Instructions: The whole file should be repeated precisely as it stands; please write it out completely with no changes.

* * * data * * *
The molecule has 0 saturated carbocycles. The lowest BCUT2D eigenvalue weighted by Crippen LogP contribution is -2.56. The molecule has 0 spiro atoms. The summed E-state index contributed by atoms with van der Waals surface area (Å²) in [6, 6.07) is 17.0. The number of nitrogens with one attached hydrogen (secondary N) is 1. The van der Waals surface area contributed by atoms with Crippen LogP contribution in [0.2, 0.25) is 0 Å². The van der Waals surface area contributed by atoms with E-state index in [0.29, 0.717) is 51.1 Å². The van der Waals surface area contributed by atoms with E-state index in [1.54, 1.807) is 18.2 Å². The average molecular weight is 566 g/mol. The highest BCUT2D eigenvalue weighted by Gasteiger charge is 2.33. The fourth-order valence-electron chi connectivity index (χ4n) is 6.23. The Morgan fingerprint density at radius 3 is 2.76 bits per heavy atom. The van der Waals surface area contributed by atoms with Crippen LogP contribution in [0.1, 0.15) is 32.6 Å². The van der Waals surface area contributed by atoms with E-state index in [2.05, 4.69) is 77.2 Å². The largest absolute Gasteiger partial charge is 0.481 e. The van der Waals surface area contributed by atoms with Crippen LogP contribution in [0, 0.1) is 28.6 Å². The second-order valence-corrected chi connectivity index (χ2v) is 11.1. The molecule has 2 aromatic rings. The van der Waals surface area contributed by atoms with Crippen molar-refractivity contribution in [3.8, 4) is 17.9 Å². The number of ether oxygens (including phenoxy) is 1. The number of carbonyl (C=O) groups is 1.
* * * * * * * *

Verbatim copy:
The molecule has 0 saturated carbocycles. The lowest BCUT2D eigenvalue weighted by Crippen LogP contribution is -2.56. The molecule has 0 spiro atoms. The summed E-state index contributed by atoms with van der Waals surface area (Å²) in [6, 6.07) is 17.0. The number of nitrogens with one attached hydrogen (secondary N) is 1. The van der Waals surface area contributed by atoms with Crippen LogP contribution in [0.2, 0.25) is 0 Å². The van der Waals surface area contributed by atoms with E-state index in [0.29, 0.717) is 51.1 Å². The van der Waals surface area contributed by atoms with E-state index in [1.54, 1.807) is 18.2 Å². The average molecular weight is 566 g/mol. The highest BCUT2D eigenvalue weighted by Gasteiger charge is 2.33. The fourth-order valence-electron chi connectivity index (χ4n) is 6.23. The Morgan fingerprint density at radius 3 is 2.76 bits per heavy atom. The van der Waals surface area contributed by atoms with Crippen LogP contribution in [0.1, 0.15) is 32.6 Å². The van der Waals surface area contributed by atoms with E-state index in [2.05, 4.69) is 77.2 Å². The largest absolute Gasteiger partial charge is 0.481 e. The van der Waals surface area contributed by atoms with Crippen LogP contribution in [0, 0.1) is 28.6 Å². The second-order valence-corrected chi connectivity index (χ2v) is 11.1. The molecule has 2 aromatic rings. The van der Waals surface area contributed by atoms with Crippen molar-refractivity contribution in [3.8, 4) is 17.9 Å². The number of ether oxygens (including phenoxy) is 1. The number of carbonyl (C=O) groups is 1.